Economic depression a stimulus for fresh business

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Economic depression a stimulus for fresh business
The economic recession is biting across the globe, and bleeding casualties litter all industries, but now is not the time to cower. Those willing to spend may provoke a stimulation of their business that could set them up for years, if not decades, to come.

Stimulus is a word that has been bandied about a lot in the past year or so as governments, banks and other parties have discussed, proposed, implemented and amended various “stimulus packages”​ to help “get us out of this mess”​ as one US treasury official noted.

Bang for your buck

And the fact is, those willing to spend now are getting more bang for their buck than they would in more prosperous times. Acquisition targets are frequently reduced in price, marketing and advertising dollars go further and market visibility can be greater as competitors fall away or reduce their corporate profile. Input costs can be cut too, from ingredients to labour.

For these reasons some of the world’s biggest food and drink manufacturers, as well as food ingredients and supplements players, have made it clear they are not going to be bullied into fiscal meekness by what nobody is denying is an economic crisis of near unbridled severity.

Coca-Cola, PepsiCo, Frutarom, DSM, Kellogg’s, Tate & Lyle, BioSerae and Danone are just a few companies that have engaged in acquisitions, launched new products or brands, beefed up research and development and innovation initiatives – all seemingly flying in the face of generally accepted recession wisdom.

As US beverage guru, Jim Tonkin told recently, Coca-Cola and PepsiCo have both spent a lot of time convincing their shareholders that now more than ever, money needs to continue to be spent on all aspects of business, including acquiring and developing new brands, R&D and marketing.

Coke did the same thing during the Great Depression of the 1930s - the BIG ONE the current climate is being compared to. Tonkin said Coke’s determination to keep spending when the chips were down and the advisers were calling a conservative game, is one of the reasons Coke remains the bigger of the two today.

The Georgia-based giant recently bought into the innocent smoothie company in the UK for an undisclosed sum, a move that did not cost the billions that have characterized some of its other recent activity (such as the $4.1bn takeover of Glaceau Vitamin Water), but a demonstrable sign of its ongoing commitment to brand development.

PepsiCo said it would, “continue to aggressively grow sustainably and long-term.”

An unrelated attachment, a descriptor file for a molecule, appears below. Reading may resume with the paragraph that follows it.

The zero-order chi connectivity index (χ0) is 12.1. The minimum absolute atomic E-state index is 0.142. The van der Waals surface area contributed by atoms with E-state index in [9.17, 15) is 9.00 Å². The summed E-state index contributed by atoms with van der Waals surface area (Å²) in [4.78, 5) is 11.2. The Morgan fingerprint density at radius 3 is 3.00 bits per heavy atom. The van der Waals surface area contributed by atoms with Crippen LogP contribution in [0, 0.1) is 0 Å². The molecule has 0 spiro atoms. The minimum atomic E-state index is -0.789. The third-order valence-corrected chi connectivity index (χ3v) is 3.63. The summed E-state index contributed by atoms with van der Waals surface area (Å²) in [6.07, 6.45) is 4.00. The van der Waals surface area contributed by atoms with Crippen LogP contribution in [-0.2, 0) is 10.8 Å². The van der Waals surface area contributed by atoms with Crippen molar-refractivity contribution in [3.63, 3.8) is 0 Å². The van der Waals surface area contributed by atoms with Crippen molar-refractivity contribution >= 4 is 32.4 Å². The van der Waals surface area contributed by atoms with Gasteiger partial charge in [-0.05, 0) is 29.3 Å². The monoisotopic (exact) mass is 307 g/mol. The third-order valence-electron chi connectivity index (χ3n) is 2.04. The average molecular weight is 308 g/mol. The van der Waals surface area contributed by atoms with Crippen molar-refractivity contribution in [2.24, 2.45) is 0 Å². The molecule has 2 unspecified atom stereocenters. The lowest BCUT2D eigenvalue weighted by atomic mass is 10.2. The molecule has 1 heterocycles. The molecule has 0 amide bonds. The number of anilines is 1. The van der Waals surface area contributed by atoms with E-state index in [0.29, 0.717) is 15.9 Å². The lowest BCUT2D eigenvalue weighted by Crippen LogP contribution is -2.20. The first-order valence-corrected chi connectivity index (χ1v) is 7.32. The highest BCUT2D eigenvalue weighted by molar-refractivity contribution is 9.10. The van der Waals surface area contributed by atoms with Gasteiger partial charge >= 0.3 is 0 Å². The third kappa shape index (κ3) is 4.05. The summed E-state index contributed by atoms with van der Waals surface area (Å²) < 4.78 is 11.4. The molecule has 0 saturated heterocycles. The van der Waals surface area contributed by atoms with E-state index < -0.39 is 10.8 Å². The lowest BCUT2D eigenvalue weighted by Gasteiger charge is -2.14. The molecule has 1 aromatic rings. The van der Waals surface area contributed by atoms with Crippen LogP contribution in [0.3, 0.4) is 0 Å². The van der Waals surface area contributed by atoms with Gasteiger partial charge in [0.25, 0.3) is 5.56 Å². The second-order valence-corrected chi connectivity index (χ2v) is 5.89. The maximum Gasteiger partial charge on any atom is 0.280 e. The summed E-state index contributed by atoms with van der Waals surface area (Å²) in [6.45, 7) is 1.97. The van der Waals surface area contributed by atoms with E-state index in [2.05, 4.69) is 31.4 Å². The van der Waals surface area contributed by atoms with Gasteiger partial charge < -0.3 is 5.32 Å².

Other kinds of opportunities are arising. US-based health retailer, GNC, is offering 25 per cent off the fee to new investors to open one its franchises, despite the fact its business continues to grow as dietary supplements sales growth in the US demonstrates recession-bucking resilience.

Stormy weather

So if you are thinking of battening down the hatches until the storm passes, you may want to think again. Without a firm hand on the rudder, your ship may inadvertently be drifting into treacherous waters, and your business may get smashed apart in the process. Inertia can kill.

That said, a recession is a recession. When consumer and business spending shrinks as it has done in the past 12-18 months there will be casualties – just look at General Motors filing for bankruptcy – absolutely unthought of two years ago.

It is unavoidable and it may be that this climate is seriously threatening your business’s long-term survival prospects. Or at least your growth and profit projections.

A consolidation is occurring as smaller, more cash-strapped operations are either swallowed or go under, and some fear the consequences of this on innovation. It’s a valid concern, with much innovation gestating in back-yard operations and start-ups, but genuine innovation will always find a way, even in the makeshift labs of the smaller players the big boys acquire for a song.

Parsimony may save your business but then again it may not. As the Great Depression economist, John Maynard Keynes, advised back in the 1930s, only through increased aggregate spending can the economy hope to prosper. While he targeted governments, his encouragement of spending one’s way out of economic difficulty is being demonstrated in many countries in both public and private spheres.

So alright then – who’s buying and who’s selling? And who’s leaving the game?

Shane Starling is the editor of, and continues to spend as freely as possible. If you would like to comment on this article email shane.starling'at'

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